Katz's book is one of the best general works on the history of Mathematics around!
Its over-riding feature is that it is a TEXTBOOK - one that can be used for systematic study of the subject. Though tilted in favour of the mathematically inclined reader, the author has managed to connect the Maths to the History. The book has numerous topical exercises, sidebars and focus essays, which makes the subject easily accessible to the student. Yet, the structure and presentation are such that they also allow the book to be used simply as a reference or one that can be read purely for interest. Each chapter is followed by Exercises to assist the student to assess their learning and copious references that can be followed up for more details.
As with most good books of this genre, Mathematical developments from the last four centuries or so are most comprehensively presented. All the material is here: the "tussle" between Algebra and Geometry, the formal beginnings of the Calculus, the growth of Analysis, the development of new Mathematical techniques to tackle problems in Physics, and Probability mathematics.
The book places these developments within the socio-political context. Each chapter and main section starts with a preamble setting out the environment, the stimuli for the mathematical development to be discussed, etc. So, important events like the Renaissance, the French Revolution, etc. are discussed. In this regard, the use of Biography boxes for the main characters in the story of Mathematics helps to render the book more accessible to readers who may not be Mathematical. For instance, the chapter on Differential Equations would be inaccessible to the non-Mathematical reader were it not for such boxes retelling the lives and times of people like Bernoulli, Euler, Lagrange, and Laplace.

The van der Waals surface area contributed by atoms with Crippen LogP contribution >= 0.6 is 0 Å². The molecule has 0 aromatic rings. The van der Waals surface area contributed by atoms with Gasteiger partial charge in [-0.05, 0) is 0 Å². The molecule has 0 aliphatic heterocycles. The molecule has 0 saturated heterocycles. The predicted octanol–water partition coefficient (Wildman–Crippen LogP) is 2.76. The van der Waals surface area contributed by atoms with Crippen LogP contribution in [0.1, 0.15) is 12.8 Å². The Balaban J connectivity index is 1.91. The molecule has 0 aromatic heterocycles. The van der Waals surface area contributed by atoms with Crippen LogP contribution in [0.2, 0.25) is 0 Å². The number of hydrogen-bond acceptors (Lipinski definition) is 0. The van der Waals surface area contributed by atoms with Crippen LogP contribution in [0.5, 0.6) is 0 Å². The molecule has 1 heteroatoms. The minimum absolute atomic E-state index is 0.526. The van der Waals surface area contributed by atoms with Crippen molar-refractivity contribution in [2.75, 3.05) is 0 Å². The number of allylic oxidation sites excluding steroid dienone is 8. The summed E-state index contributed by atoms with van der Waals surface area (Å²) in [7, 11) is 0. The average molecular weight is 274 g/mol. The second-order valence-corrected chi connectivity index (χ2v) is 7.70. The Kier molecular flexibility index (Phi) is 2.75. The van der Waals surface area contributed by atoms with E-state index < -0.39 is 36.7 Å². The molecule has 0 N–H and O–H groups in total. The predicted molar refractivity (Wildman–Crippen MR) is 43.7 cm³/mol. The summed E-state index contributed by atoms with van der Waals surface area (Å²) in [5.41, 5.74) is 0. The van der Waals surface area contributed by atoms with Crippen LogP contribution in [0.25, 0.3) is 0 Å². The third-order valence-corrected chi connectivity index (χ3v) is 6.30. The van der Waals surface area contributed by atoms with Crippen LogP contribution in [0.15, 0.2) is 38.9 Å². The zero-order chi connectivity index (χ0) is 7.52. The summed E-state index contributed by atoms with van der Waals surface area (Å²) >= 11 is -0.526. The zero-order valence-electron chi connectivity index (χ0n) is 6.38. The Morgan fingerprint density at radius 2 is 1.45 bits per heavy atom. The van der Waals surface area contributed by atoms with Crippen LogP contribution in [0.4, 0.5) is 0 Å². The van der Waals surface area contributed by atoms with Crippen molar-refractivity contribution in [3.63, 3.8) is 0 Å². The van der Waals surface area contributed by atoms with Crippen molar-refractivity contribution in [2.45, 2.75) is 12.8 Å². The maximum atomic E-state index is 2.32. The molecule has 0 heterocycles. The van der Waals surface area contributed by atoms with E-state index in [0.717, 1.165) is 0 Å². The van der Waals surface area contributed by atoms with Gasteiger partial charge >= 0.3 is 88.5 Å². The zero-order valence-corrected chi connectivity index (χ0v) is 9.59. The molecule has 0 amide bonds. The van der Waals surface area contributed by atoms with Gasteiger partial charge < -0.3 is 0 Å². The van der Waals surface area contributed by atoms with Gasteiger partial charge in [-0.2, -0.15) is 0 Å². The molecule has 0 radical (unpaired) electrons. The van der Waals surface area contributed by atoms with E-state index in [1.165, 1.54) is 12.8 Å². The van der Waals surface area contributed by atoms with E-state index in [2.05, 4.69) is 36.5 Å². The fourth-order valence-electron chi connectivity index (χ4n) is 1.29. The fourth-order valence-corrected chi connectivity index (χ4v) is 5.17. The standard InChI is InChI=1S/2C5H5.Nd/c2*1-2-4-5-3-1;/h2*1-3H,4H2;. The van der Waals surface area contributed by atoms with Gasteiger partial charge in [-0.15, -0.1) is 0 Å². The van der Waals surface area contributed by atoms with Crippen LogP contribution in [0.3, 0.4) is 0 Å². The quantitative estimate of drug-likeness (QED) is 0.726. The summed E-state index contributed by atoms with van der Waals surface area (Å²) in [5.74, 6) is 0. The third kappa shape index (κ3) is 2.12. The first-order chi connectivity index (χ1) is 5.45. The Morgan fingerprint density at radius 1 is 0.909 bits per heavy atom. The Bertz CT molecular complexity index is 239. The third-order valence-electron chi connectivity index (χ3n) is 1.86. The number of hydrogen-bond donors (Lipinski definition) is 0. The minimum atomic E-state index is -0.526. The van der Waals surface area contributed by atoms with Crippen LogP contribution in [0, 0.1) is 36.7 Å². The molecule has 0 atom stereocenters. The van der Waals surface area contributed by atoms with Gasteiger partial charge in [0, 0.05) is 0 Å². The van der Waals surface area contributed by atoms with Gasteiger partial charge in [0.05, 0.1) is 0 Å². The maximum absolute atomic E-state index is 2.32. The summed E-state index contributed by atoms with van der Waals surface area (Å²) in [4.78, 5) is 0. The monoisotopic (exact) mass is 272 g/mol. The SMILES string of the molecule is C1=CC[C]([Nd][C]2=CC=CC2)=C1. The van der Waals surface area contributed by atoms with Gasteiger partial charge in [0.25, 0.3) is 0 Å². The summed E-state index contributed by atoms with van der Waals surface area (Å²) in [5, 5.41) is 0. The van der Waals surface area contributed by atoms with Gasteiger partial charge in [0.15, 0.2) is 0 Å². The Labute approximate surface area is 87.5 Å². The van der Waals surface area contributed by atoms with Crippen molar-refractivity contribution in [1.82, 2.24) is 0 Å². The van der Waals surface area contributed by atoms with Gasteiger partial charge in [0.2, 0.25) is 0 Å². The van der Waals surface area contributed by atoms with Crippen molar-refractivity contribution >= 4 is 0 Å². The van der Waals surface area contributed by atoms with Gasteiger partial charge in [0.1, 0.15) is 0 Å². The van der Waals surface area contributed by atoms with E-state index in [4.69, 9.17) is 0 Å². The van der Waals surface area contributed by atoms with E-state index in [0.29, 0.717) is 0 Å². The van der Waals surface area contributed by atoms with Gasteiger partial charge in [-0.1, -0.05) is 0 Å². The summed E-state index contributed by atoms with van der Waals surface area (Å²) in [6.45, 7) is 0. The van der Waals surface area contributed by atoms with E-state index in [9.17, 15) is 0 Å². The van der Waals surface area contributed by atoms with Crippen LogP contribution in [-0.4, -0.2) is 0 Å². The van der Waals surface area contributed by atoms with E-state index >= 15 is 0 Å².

The early chapters deal with Babylonian and Greek developments, the latter with well presented biographies of Aristotle, Plato, and Euclid, among others. The chapters on the mathematics of the Arabs is well balanced, whilst that on India and China is possibly the best I have seen in a "mainstream" work of this type.
Where other authors like Morris Kline have almost totally ignored the contributions of these cultures to the subject, Katz has done a fine job. To note a couple of examples:
(1) India as the rightful source of the decimal place value system;
(2) Bhramagupta's research into what it usually known as Pell's equation, some 1000 years before Pell, and,
(3) Madhava's derivation of the power series for the arcsine and his appreciation of convergence over 200 years before Gregory.
Overall, a very good book that, like Edna Kramer's work, adds to the accessibility of a stimulating subject that is at the heart of the intellectual development of mankind.